2012 Nissan Frontier Crew Cab SV 4X4 On and Off Road Test and Review By John Heilig
THE AUTO PAGE
By JOHN HEILIG
SPECIFICATIONS: 2012 NISSAN FRONTIER PICK-UP
Model: 2012 Nissan Frontier Crew Cab SV 4X4
Engine: 4.0-liter V6
Horsepower/Torque: 261 hp @ 5,600 rpm/281 lb.-ft. @ 4,000 rpm
Transmission: 5-speed automatic
Wheelbase: 125.9 in.
Length/Width/Height: 205.5 x 72.8 x 70.1 in.
Cargo volume: 27.1 cu. ft. (cargo bed)
Fuel economy: 14 mpg city/19 mpg highway/13.5 mpg test
Fuel capacity: 21.1 gal
Curb weight: 4,431 lbs.
Sticker: $29,085 (includes $810 destination charge and $1,305 in options)
5 Reasons To Buy This Car
1. Great off-road
2. Nice on-road performance
5. Excellent pickup cargo capacity
The Bottom Line: The Nissan Frontier mid-size pickup truck proved itself to be an excellent off-road performer as well as a very good on-road performer. It had none of the expected pickup truck harsh ride and was very comfortable to sit in and ride in.
I really like off-roading. Not the kind where you creep along at zero mph over rocks and have to have someone spotting you so you don't seriously damage the undercarriage of the vehicle. No, the kind I like is where you actually drive off road.
I had the opportunity recently to do some off-roading on a ranch in Texas in a bunch of Nissan trucks - Frontier, Xterra and Titan. I must say, I enjoyed driving the Frontier the best.
Classified as a mid-size pickup truck, the Frontier has all the room one would want. Both off-road and in this on-road test, we had a crew cab model, with four doors and enough passenger capacity in the back for even the largest of passengers.
In Texas, we had the opportunity to drive on what was a game ranch. When we weren't there, people could come and hunt exotic animals, like zebras, wildebeests and elk.
But we were there, and had to endure the quizzical stares of these animals who were trying to understand what these crazy humans were doing.
We drove up and down washes, through mud puddles, along a stream that was high enough to reach the bottoms of the doors, we made serious ascents and descents, and in one "low-low" section did a little bit of rock crawling, but not the "need for a spotter" kind. When we were through, the Nissans were covered in mud, but they seemed to be smiling as much as we were.
Needless to say, I had a ball, as did the rest of the journalists who got to go along. We were in 4-wheel drive all the time, and I was impressed with how well the Frontier handled the conditions. Granted, I'm a city boy at heard and live in suburbia, but if I did have any occasion to go off-roading, I'd seriously consider the Frontier.
According to Nissan, Frontier 4X4 models are available with 4-wheel limited slip system, which helps transfer power to the drive wheels with more grip on low traction surfaces. The available Hill Descent Control (which we used in our low-low portion) feature allows slow hill descent without the constant application of the brake pedal. It takes nerve the first time, but once you learn to trust the truck, it's fun.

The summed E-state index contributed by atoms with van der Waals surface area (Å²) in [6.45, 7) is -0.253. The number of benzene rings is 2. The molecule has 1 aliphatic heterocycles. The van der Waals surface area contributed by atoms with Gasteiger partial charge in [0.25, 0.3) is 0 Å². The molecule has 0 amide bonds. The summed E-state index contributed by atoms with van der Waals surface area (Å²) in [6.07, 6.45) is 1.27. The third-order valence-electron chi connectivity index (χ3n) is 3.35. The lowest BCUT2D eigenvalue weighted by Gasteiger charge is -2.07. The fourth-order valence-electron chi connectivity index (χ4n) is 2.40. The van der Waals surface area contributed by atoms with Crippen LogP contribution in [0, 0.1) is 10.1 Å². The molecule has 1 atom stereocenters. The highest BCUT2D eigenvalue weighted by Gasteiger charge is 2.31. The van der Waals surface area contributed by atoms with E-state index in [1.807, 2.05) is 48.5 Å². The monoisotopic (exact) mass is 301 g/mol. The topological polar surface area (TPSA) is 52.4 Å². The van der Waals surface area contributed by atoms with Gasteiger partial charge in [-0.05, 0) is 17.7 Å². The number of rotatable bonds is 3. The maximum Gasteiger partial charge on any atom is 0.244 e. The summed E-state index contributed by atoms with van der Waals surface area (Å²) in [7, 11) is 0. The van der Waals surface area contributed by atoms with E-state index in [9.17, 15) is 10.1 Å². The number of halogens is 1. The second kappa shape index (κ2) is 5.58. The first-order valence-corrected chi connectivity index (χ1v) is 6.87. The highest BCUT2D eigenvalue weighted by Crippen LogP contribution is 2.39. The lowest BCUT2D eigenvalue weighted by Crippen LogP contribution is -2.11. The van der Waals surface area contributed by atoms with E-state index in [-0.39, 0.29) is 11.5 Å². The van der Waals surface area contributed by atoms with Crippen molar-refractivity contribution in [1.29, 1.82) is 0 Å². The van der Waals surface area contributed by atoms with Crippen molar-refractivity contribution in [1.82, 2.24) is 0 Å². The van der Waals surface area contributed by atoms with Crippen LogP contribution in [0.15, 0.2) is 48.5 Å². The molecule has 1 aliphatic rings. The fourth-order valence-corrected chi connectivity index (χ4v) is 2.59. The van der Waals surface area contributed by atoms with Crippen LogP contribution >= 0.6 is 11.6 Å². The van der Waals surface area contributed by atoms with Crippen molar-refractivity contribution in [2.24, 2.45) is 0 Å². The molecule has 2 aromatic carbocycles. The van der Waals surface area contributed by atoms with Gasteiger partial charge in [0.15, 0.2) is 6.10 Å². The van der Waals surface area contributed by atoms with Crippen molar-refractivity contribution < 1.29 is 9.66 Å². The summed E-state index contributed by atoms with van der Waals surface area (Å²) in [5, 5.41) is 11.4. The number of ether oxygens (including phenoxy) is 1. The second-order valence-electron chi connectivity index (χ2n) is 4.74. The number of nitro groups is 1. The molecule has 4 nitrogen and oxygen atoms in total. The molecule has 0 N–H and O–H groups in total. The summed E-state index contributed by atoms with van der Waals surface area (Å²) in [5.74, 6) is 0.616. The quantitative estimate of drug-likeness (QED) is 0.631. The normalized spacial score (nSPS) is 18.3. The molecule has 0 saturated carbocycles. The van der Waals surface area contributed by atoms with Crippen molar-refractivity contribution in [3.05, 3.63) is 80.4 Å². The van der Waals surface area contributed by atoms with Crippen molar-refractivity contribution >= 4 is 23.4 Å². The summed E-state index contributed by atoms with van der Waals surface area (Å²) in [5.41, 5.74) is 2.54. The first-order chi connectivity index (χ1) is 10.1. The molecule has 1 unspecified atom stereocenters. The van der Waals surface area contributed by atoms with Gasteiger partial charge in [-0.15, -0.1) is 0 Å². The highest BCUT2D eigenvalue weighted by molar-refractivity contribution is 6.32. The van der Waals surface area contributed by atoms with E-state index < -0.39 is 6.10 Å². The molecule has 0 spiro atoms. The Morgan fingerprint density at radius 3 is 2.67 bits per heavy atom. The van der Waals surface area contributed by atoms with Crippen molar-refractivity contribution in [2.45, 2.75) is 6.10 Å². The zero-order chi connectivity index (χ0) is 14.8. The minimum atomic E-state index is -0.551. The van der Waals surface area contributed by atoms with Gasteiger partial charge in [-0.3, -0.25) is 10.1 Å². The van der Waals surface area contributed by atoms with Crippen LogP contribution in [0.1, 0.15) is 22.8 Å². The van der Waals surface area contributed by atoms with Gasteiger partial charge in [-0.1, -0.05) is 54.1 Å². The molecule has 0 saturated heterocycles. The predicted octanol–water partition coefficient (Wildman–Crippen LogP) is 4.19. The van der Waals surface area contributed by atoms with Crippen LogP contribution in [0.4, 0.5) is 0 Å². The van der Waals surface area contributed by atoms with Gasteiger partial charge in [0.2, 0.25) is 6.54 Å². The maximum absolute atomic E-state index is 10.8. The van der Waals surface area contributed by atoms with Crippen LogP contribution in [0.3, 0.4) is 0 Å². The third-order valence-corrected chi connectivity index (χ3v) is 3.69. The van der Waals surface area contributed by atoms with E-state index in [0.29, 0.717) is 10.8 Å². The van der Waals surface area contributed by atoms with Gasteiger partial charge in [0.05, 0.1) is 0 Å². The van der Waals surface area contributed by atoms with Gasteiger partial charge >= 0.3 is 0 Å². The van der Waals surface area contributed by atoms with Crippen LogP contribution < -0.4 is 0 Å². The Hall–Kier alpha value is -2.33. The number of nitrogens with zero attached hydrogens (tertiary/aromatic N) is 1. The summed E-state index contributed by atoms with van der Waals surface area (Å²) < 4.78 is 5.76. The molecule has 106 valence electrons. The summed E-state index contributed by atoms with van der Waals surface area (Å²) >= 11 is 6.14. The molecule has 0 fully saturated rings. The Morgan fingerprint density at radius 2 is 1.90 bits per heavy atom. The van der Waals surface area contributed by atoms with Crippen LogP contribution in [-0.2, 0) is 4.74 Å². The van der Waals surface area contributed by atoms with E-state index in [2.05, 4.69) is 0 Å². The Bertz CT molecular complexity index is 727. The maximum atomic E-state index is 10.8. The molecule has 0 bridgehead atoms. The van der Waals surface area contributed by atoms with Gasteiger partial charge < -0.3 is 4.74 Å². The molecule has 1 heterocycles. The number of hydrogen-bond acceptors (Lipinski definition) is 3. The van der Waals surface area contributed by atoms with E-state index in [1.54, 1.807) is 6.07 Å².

For example, one daughter and her family live in Virginia on about 10 acres of mostly woods. Their neighbor, however, has about 2,000 acres, and we have had occasion to tour his property. Most of it is 2WD accessible, but there are spots where logging companies have left their mark and we did some 4WD driving. My grandson loved it and keeps asking when we're going to get another car for him to ride in. Sadly, in this test, we spent it in Pennsylvania.
On-road, the Frontier behaved exceptionally. There was no pickup truck jounce that you experience in many trucks. Ride quality was very good and driving the Frontier on the highway or in town was no different than driving a large sedan with a 10-foot long wheelbase.
The engine and transmission had plenty of power to handle any circumstance, and when needed we could load up the bed with cargo and still have fold-down rear seat backs if we needed to carry more.
© 2012 The Auto Page
Editors Impressions of the Nissan Frontier
Last winter I was provided a Nissan Frontier to evaluate on one of my many trips from Denver “up the hill” to Vail.
The V-6 powered Frontier I drove had the power to effortlessly cruise up to over 10,000 feet on America’s highway in the sky.
As usually happens in the high country of Colorado, it snows in winter, and the Frontier handled both deep snow and icy conditions the way you would expect a well-engineered truck too…well.
The Nissan Frontier crew cab version I drove had a dual personality, macho where it was needed and smooth in town…with room for 5 adults, it more than held its own as a passenger carrier in Vail, the SUV capital of the world.
So if you are looking to buy a Pick-up with muscles and manners, make sure you test drive the Nissan Frontier.